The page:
Critics Andrea Stuart and Mary O’ Connor Essay
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Many would argue that men hold the power in “The Colour Purple”. Explore the opinions of critics Andrea Stuart and Mary O’ Connor and explain your own view of what Alice Walker has to say about the power in “The Colour Purple”. In the novel ‘The Colour Purple’ power is represented differently throughout. One way in which this power is shown is through men in the novel. At the beginning men dominate and are depicted as a higher authority figure to women, it seems the men rule the women’s lives.
However we can also argue that women are equally strong whilst others evolve into more powerful figures. Power through sisterhood is demonstrated through the fact that Shug gives Celie companionship, something Celie may not have felt since she was separated from her sister Nettie. Through Celie and Shug’s relationship Celie has gained strength in herself and has been shown to stick up for herself. We see this when Shug announces she is taking Celie and Mary Agnes with her as Celie stands up to Albert. This shows us Celie is learning to become independent.
This represents one aspect of female power in the novel and it also shows that by having friends to support them these women are able to leave their “lowdown dogs” behind and with the belief in themselves they can build their own future. Female solidarity is shown where we see Celie’s protection for her mother and sister Nettie. Although she has no real proof on whether Nettie is alive and well, she never stops believing she will one day be reunited with her sister. From this we can see that if men had the will power and strength the women do in the novel, they would be able to make their hard and miserable life easier and more bearable.
Celie after everything she has been through and all the misery she has been put through by various characters mainly male’s, she still has hope and can see a brighter future for herself and to be reunited with her sister and become a family. The love shared between Shug and Celie was getting closer and more passionate. Shug’s feelings for Celie to us seemed true even though she had male sexual partners Celie still seemed more important to Shug than any other of her male partners.
Andrea Stuart expresses that Celie doesn’t mind that her lover Shug comes home with a husband. She only cares that Shug is back with her, “the existence of a husband is irrelevant to what is important, the relationship between the two women”. Albert did not have a clue to what was going on between the two of them. He could understand they had become good friends in the time they had spent together and therefore wanted to sleep in the same bed but not once did he suspect them to have a sexual relationship.
He put too much trust into Celie and Shug letting them be together alone for such a long time that Shug turned Celie into a more confident character, someone that has her own voice and can speak up for herself. Celie shows her strength again in the novel when she sacrifices herself to a traumatizing experience in order to protect and prevent her sister being raped. Alphonso abused Celie and she didn’t want the same to happen to Nettie, “I ast him to take me instead of Nettie”. Thinking Alphonso may not want her instead of Nettie she trys to seduce him, “I tell him I can fix myself up for him.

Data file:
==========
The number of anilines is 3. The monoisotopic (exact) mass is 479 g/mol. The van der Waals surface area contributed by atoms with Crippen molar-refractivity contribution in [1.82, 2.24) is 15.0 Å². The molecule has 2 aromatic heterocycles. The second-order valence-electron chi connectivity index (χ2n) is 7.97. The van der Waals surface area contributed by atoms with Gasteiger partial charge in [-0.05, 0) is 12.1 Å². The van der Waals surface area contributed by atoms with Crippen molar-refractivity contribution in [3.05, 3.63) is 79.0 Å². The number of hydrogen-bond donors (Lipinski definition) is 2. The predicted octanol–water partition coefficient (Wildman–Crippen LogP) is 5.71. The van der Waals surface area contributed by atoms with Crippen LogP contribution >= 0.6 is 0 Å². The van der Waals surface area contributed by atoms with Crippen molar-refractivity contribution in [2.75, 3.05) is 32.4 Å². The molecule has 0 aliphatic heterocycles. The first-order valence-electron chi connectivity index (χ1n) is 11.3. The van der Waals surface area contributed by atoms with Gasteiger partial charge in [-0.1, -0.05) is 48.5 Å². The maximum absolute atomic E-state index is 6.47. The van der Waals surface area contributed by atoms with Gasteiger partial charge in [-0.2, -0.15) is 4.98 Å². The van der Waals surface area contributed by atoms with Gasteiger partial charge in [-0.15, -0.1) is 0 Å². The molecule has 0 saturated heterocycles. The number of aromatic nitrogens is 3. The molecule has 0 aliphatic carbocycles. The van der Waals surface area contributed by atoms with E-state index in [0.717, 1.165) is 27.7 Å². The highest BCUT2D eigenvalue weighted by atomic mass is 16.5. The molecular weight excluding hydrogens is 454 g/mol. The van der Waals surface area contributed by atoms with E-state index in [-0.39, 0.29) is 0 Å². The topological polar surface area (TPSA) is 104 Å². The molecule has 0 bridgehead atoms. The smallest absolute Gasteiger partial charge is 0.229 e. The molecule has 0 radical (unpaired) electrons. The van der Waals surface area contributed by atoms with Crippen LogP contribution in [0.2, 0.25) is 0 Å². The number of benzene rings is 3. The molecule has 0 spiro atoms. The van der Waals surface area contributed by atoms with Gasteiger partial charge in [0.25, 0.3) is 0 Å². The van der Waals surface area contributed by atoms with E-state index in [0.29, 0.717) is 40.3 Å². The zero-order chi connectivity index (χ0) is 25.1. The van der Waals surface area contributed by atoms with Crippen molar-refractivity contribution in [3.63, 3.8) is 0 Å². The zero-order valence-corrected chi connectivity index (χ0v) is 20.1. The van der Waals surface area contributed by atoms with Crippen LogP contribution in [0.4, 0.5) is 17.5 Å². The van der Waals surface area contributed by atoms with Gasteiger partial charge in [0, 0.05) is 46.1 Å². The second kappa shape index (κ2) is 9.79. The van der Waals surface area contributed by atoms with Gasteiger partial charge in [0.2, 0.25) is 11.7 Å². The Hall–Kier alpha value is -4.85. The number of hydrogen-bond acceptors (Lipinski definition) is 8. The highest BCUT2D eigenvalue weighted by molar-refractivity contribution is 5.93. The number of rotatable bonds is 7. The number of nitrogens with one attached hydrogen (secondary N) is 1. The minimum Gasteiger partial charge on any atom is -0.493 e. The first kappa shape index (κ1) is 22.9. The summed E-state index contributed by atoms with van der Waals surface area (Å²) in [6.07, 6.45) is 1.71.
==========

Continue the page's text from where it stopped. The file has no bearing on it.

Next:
I duck into my room and come out wearing horsehair, feathers, and a pair of our new mammy high heel shoes. He beat me for dressing trampy but he do it to me anyway”. Celie here shows her willingness to protect her little sister from the pain and suffering she had previously encountered, in order to save Nettie being sexually abused she puts herself through it again. Walker highlights the lack of power experienced by many poor black females living in the southern states through the character of Celie.
She comes from a black background which therefore disadvantages her because in the time the novel was set being a black female was quite low down, they were still being treated like slaves due to her being black but also female as in those times the male role dominated. Celie was therefore used to accepting some racism from the whites. This is shown when she goes into town and bumps into her baby and her step mother in a store where the clerk was rude and showed no good manners to them. He speaks in an imperative tone, “girl you want that cloth or not?
We got other customers sides you”. Celie also wrote about black on black racial insults. One example is when Albert’s sisters came round to visit and they described Albert’s first wife as “too black”. Lighter skin was seen as more beautiful then darker skin. Squeak after being raped by her uncle Bubber Hodges, asked Harpo “do you really love me, or just my colour” Squeak thought it was because of her light coloured skin due to the fact she is mixed race that Harpo was attracted to her and not because he truly loved her.
Here power was shown through skin colour and Walker highlights how deeply racism is embedded for example when the critics say she is writing against black people showing their racism. Andrea Stuart and Mary O’Conner both think Celie is only a victim of men in the physical world. Stuart states that “men are relegated to the periphery of female consciousness” Celie being a black women she was not only a slave to slavery but she was also a slave to the male authority, when slavery was abolished Celie saw the opportunity to free herself from the traditions that men come first.